KSK: I’ve also heard examples of Chinese interns who took away information. I mean, they have been naïvely invited into very sensitive working contexts and granted access; German and European institutions should not do this. One should at least pay attention and take protective measures, also for the Chinese interns’ own protection, restricting access to sensitive information. I think this is a topic we have to think more about in the future.
CDT: What new issues or topics are you looking at now?
KSK: One aspect will clearly be to look at Chinese in Europe, how are they organized, what kinds of associations do we see, are there any topics they might become engaged in, vulnerabilities, linking these interests and topics to other European institutions or groups.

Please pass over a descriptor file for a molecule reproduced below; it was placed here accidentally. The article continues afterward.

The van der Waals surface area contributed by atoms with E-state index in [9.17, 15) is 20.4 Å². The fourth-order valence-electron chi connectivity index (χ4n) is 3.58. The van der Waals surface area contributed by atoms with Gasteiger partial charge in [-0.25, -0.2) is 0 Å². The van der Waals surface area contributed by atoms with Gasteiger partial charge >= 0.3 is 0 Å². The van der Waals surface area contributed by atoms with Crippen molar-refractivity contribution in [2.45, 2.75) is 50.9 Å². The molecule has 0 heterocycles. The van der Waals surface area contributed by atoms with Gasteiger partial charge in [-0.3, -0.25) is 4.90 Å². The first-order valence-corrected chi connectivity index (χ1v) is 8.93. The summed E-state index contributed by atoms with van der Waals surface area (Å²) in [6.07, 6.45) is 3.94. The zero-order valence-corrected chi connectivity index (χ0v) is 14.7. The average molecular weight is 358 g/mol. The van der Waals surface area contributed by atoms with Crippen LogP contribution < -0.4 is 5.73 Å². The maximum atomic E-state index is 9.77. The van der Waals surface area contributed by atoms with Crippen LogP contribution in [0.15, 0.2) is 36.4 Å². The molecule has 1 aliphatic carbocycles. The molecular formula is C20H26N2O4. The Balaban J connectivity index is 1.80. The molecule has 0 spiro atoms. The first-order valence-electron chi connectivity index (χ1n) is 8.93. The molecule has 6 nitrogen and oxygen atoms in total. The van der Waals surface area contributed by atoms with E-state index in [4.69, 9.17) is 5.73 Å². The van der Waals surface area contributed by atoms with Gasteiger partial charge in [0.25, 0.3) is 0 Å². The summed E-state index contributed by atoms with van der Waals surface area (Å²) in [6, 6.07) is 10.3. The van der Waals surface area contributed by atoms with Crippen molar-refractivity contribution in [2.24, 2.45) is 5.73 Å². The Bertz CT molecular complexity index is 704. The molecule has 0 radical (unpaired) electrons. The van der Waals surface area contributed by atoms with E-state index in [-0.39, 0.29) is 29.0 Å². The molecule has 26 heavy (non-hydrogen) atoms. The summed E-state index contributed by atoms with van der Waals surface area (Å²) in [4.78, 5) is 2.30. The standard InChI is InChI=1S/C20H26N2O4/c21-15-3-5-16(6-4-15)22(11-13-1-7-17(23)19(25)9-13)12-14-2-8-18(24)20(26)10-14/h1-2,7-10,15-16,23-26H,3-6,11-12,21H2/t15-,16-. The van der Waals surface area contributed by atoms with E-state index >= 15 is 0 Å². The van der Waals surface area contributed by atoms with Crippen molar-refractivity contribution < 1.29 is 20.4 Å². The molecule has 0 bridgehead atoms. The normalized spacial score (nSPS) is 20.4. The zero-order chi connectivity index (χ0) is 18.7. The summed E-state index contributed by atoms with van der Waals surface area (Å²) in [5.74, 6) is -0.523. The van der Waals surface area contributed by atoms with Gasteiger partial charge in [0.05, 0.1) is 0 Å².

MO: Our other big ambition is to get a more complete picture, to map things more thoroughly and to get as much information in terms of numbers as possible. This is being done by colleagues at MERICS working on Chinese investment in Europe or by those who focus on the Belt and Road Initiative and track how many projects have actually been realized.
KSK: On Belt and Road, there seems to be a shift of sentiment, for example in Poland there seems to be growing doubts concerning Chinese investment, because not everything that is being promised is being delivered. A growing number of researchers do an important job of tracking these kinds of projects globally.